What are Back Taxes?
Back taxes are taxes that still have a balance due or are only partially paid. Typically, if you owe back taxes, the IRS will send you a notice with the amount you owe, a due date, and the consequences of not paying. If you do not know how much you owe, you can contact your local IRS online and ask them.
Taxpayers can have back taxes at the Federal, State, or even Local levels. Likewise, you can owe personal and business liabilities.
Tax debt is subject to interest which it will gain at a constant rate. Even though you have not received a notice from the IRS, your back taxes will accumulate interest over time.
In our economic climate, owing the IRS back taxes is not uncommon, just as taxpayers disregarding their tax debt is not uncommon. However, if you owe back taxes, do not overlook your overdue tax liability – the consequences can be severe.
What To Do If You Owe Back Taxes?
If you are curious about how to pay back taxes, the means of payment varies depending on how much you owe and how much you can pay.
Sometimes, repayment is as simple as sending a check to your local IRS office. Other times, paying back taxes is a little more complicated. Another viable option is to take advantage of the IRS’s tax repayment programs. The IRS will always appreciate your efforts to pay taxes, even if they are past due.
To prevent yourself from being overwhelmed by interest rates and penalties, you must completely repay your taxes as soon as possible.
IRS Repayment Programs
The IRS Fresh Start Initiative gives taxpayers access to various programs to repay their back taxes. Some of these programs offer you certain protections from collections, rights reserved only for those who qualify.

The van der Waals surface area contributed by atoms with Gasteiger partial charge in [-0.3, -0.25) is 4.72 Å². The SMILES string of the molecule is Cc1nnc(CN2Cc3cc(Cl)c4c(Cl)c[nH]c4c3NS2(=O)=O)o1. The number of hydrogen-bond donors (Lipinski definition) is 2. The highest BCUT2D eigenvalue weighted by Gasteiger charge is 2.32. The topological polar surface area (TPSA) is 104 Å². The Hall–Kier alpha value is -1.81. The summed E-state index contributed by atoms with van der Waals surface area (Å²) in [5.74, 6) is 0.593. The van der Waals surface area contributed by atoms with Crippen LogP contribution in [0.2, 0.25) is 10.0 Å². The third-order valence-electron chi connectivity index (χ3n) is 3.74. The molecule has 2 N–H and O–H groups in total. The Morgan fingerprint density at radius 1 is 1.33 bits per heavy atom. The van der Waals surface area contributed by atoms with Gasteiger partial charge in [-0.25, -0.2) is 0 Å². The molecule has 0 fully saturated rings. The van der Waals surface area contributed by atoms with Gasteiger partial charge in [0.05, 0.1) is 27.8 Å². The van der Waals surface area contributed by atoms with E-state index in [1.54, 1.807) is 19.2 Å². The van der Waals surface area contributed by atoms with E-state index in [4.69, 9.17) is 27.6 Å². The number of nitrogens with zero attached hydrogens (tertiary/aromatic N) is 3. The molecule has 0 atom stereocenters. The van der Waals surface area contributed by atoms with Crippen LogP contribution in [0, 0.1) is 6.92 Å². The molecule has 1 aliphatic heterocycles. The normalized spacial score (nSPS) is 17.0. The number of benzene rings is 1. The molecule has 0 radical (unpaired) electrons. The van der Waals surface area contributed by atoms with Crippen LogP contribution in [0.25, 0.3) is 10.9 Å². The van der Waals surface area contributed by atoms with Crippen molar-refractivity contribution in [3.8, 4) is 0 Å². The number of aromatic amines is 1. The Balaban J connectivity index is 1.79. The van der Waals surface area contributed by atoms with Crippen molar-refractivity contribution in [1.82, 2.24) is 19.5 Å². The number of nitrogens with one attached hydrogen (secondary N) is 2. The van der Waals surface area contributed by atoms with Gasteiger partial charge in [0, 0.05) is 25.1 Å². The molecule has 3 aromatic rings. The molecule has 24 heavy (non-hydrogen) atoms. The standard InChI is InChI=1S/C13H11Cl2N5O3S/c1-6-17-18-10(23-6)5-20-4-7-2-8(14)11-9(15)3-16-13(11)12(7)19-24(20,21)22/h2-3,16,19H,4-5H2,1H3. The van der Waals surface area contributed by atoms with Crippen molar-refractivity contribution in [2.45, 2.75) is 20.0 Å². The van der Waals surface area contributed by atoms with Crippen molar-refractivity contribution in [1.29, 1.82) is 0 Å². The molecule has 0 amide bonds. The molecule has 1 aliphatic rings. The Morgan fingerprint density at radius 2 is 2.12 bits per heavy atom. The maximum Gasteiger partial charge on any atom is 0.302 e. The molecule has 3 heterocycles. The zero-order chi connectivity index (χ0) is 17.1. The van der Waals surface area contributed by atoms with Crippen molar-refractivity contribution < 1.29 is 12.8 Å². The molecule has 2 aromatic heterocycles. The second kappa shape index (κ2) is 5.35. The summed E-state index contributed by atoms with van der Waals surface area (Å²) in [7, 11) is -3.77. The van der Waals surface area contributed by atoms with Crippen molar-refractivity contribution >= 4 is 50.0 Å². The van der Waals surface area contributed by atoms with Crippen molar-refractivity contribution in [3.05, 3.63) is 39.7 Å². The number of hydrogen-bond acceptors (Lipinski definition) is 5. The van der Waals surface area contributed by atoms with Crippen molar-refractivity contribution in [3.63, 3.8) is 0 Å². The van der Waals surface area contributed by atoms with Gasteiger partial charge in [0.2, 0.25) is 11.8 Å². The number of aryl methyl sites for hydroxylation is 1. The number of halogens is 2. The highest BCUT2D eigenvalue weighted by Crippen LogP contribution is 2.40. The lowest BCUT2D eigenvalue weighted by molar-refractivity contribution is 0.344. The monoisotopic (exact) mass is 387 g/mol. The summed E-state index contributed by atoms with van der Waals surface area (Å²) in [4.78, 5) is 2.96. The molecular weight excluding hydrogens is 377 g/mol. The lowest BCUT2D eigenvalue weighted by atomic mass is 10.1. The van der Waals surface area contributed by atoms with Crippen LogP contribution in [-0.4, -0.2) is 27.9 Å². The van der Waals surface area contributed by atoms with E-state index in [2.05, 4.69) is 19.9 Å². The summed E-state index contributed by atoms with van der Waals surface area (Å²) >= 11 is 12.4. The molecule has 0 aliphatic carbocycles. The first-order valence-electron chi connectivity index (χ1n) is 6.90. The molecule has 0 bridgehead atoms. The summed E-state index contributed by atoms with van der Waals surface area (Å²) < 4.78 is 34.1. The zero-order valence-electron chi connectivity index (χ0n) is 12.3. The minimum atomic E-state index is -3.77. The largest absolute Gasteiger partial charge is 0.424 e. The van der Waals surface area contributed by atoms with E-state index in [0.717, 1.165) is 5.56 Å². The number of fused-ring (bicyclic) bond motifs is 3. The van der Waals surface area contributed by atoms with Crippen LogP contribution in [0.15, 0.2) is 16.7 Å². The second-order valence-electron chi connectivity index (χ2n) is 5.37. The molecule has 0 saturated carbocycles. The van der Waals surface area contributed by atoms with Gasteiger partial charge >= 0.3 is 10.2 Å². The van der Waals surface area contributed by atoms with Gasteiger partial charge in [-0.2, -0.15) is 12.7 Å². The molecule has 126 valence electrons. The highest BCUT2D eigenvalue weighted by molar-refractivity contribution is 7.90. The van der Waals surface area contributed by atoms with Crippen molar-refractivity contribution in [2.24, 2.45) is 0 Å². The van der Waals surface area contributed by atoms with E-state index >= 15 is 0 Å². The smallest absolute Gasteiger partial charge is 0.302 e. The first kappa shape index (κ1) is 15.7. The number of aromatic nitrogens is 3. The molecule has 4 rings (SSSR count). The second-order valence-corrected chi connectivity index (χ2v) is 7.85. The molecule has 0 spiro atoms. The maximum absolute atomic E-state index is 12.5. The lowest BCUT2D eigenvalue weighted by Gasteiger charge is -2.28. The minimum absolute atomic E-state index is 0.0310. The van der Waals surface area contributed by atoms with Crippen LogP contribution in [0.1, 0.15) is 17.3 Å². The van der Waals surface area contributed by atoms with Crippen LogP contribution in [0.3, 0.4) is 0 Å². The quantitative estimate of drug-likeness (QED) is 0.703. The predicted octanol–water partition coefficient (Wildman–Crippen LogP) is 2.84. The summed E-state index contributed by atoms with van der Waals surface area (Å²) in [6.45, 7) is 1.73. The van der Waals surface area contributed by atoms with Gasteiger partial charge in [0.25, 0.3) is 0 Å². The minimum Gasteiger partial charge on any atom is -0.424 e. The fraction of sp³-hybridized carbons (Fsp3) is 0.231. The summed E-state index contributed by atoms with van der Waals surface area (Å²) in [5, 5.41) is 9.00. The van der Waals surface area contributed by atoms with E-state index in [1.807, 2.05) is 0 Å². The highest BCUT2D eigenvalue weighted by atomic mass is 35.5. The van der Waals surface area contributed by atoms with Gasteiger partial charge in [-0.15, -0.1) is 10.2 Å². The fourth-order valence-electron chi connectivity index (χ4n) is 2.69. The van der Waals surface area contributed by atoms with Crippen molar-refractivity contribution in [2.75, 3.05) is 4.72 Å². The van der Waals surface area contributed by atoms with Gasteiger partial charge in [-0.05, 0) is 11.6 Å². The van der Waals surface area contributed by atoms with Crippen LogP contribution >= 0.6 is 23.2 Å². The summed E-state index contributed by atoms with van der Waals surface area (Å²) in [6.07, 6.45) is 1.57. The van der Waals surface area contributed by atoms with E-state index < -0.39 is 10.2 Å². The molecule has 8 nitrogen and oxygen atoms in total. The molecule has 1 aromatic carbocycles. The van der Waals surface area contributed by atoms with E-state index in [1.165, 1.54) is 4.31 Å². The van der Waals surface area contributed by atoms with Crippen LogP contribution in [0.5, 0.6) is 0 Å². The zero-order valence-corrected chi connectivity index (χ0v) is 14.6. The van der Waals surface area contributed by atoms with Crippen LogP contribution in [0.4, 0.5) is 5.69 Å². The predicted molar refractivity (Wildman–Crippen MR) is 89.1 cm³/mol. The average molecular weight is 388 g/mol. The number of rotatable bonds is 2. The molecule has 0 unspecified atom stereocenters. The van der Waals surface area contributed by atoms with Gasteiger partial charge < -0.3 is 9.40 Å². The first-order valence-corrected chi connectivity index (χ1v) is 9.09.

The IRS’s primary criteria for eligibility is your financial situation. Depending on what program you qualify for, you can enter into a payment plan, temporarily halt penalties, or settle your tax debt for a fraction of the original.
There are four main programs available to taxpayers through the Fresh Start Program:
Installment Agreement – A payment plan that allows taxpayers to pay an agreed-upon amount every month to the IRS. These payments go directly to the taxpayer’s overall tax debt and continue until they pay their debt in full. The IRS cannot send letters or use penalties against you while on an installment plan. However, the IRS can continue to apply interest to your tax liability.
Offer in Compromise – An agreement that allows taxpayers who owe back taxes to resolve their debt for less than the full amount. Although it is the best option available through the Fresh Start Program, the qualifications are strict. Typically, the IRS will only accept taxpayers who do not have the financial resources to pay off their back taxes in full.
Currently Non-Collectible Status – A taxpayer can request that the IRS place them in a non-collectible status if they cannot pay their back taxes at the present moment. While this status does not necessarily remove tax debt and does not last indefinitely, it does stop all collection activities. Such activity includes bank levies, wage garnishments, tax liens, and threatening letters from the IRS.
Penalty Abatement – The term used to describe when the IRS wipes out or reduces a penalty. The IRS will only apply penalty abatement for a reasonable cause; they will need sufficient evidence. Proper documentation is the best form of evidence to secure a successful penalty abatement.